Sunday, May 29, 2011

Behind Schedule...

OK, it happens to the best of us... we fall behind schedule. What's next?

If you're early in the project, take a deep breath, and pat yourself on the back. It's only through the use of good project management that you've realized early that you're behind schedule. If your "OH NO" factor is late in the project, and you're way behind... shame on you. Project management strategies don't work unless you pay attention to your projects... the timeline... costs... risks... and the critical path.

What are your options?


  1. Well, you could request an extension. However, some projects cannot slide. You may be managing a project on the critical path of a larger over-arching project, or one where delays cannot be tolerated. This may be because the penalties for a late delivery are so expensive that it's not a practical option to delay, or there is an immovable deadline for any variety of other reasons.
  2. Ask for... or allocate more resources... these can come from other projects... other budgets, or consultants that can add a resource boost to your project. It may be that a delay in the project would be so costly that hiring extra resources would be more cost effective in the long run.
  3. Refine your scope... negotiate with your customers to trim out any areas that aren't absolutely critical for this phase of the project, and move them to other phases, where possible.
I cannot stress enough the importance of solid customer service. Communications is a critical component of a successful relationship with your customer. My recommendation is to over-communicate... then communicate more. Customers will always assume that things are going well. If they are, they will welcome the reassurance... so that's great. If they are not, they want notified as early as possible, so they can communicate any potential delay to their leadership... and/or work to identify alternatives to meet the existing deadline.

Nobody will be excited when you inform them that their project is behind schedule. How do you break the news? As your parents always said... honesty is the best policy. Keep notes on your project. If there are reasons for a delay, such as scope creep... document them and explain the impact. If the reason for your delay is because you lost a key resources or skill, inform your customer immediately of any perceived impact.

Approach each project as a collaborative effort. As you identify new risks, work with your customers to address anything that could potentially cause a delay along your critical path. Ask for their feedback on how best to help mitigate the risk. Waiting until the project is due, and then saying I'm sorry we couldn't make it... and blaming everything... and everyone under the sun is irresponsible and unprofessional. It is your job to make the project happen within the allotted schedule. If you've misjudged the estimate, permitted scope creep, or resources aren't working out... be honest and accept the responsibility for any delays. After all, it is your job to manage the project. Your customer is relying on you to be professional, courteous, and to deliver results. Negotiate with your customers to slide scope creep to a later phase or rearrange scope, schedules, and priorities when possible. Otherwise negotiate for additional resources if priorities cannot be changed, and the deadline is immovable.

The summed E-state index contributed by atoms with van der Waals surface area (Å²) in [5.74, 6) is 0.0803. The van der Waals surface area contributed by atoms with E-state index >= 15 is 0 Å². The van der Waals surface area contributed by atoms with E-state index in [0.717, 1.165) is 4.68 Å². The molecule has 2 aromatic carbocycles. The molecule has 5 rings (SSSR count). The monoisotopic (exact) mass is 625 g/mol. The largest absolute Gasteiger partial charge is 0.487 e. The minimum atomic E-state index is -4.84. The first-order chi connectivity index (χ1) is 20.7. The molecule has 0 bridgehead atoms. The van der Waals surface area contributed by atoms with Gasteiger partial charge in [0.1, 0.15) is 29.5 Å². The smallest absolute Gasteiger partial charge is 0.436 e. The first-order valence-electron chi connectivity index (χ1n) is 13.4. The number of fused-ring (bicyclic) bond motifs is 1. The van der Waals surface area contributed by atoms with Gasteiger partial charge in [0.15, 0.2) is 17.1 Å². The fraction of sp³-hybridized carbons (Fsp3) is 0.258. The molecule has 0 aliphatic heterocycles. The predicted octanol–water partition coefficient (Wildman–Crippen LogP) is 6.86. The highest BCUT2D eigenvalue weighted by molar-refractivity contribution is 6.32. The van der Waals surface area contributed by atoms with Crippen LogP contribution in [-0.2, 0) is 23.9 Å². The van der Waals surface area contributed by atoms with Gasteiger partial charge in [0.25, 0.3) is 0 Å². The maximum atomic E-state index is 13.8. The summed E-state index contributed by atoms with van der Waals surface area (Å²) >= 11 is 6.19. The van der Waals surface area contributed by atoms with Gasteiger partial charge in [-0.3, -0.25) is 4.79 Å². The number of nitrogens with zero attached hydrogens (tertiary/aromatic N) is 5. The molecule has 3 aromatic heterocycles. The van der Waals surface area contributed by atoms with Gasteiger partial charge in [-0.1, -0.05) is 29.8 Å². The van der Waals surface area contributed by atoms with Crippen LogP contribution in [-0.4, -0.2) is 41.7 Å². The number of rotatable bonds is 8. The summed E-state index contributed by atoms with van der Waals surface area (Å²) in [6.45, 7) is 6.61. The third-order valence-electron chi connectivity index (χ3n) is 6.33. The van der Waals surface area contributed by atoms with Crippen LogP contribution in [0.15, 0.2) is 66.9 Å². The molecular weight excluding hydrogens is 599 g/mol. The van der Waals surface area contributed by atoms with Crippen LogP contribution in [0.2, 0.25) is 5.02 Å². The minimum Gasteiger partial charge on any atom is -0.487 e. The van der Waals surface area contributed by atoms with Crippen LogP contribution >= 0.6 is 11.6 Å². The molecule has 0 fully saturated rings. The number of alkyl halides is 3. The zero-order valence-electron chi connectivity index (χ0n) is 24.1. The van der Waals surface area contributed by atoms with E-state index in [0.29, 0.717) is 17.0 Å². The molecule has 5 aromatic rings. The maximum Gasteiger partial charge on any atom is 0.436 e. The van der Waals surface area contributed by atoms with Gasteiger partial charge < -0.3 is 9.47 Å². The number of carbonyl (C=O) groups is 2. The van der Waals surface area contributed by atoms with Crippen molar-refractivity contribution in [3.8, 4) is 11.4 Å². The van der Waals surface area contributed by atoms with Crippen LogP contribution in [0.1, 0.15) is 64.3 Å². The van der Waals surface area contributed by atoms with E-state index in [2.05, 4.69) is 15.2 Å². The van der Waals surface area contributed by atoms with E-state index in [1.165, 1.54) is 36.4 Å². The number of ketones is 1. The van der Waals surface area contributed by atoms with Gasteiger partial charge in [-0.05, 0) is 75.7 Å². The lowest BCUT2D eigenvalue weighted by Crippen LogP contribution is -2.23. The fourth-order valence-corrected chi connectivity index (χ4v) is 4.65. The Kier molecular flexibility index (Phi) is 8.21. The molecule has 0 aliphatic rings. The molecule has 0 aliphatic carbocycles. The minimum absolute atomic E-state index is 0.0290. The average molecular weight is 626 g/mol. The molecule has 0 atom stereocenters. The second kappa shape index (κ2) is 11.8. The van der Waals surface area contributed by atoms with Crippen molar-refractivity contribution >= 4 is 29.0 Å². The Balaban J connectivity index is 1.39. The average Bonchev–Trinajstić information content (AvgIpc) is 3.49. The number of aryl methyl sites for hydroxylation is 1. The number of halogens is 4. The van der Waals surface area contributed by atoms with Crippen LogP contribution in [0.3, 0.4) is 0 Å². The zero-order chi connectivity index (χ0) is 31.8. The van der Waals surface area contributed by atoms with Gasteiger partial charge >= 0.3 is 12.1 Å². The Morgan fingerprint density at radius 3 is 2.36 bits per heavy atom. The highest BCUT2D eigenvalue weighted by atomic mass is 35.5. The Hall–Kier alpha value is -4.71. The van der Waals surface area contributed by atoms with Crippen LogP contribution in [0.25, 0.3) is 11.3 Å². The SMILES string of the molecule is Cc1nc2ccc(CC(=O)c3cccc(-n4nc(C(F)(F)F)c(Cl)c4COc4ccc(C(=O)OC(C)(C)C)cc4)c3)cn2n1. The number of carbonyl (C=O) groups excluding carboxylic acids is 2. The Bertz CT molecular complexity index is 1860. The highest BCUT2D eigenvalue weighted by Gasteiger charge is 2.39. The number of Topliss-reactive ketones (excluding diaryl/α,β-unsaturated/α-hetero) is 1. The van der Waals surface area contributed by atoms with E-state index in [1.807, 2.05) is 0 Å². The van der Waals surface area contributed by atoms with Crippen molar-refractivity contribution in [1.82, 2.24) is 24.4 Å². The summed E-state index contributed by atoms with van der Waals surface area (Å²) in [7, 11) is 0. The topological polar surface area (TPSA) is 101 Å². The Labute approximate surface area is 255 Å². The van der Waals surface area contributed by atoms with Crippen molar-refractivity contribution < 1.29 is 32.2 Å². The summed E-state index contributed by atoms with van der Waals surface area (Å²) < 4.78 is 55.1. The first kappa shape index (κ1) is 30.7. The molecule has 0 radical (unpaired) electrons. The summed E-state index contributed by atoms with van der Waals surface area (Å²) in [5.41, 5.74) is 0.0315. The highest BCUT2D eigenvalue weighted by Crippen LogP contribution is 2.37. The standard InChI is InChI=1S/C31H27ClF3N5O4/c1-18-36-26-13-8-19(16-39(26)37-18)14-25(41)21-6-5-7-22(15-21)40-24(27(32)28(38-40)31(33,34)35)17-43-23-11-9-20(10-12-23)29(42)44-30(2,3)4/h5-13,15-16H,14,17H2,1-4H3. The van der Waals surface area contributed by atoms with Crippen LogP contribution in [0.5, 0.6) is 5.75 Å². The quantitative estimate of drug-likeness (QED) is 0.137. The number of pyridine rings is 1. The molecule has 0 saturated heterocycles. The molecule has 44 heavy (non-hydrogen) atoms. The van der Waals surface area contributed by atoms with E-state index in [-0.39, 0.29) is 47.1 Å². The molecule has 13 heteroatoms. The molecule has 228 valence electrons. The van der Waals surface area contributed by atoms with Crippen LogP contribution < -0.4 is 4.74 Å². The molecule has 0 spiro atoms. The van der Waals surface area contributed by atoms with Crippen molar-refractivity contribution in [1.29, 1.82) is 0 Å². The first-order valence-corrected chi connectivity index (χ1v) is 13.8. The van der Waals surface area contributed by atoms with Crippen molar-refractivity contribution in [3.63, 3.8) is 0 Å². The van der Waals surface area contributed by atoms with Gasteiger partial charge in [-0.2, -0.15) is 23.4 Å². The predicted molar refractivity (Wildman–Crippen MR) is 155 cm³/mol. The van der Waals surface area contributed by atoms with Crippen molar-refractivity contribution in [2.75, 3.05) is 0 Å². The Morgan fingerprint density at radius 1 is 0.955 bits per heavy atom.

As a professional project manager, every setback is a learning opportunity. It is important to do a postmortem on each project. Gather your team, and ask what worked... and what didn't add value. Remember, it's your job to add value. If you require your resources to spend 2 hours a week recording details about their time spent on a project, that's 5% of their time they are not contributing to the completion of the project. The more time you request for tracking, the less time they will have to spend on the project. Find and maintain the appropriate balance for your projects to allow you to monitor project health and progress, with the least impact possible.

Ask your customers to participate in the project post-mortem. If they have suggestions, you can learn from these... and become a better project manager. If they are impressed, it's never a bad thing to receive a complement or praise for your team. Make sure to give the credit appropriately to the project team, and publicly recognize their contributions and accomplishments. You succeed, or fail as a team, and should be recognized as such. If the customer was disappointed, it's often very productive to let them vent. Your goal is to develop a long term relationship. You'll learn which customers are most demanding, and which are easier to please, and then plan appropriately. Regardless, deliver results.

Best wishes for project success!

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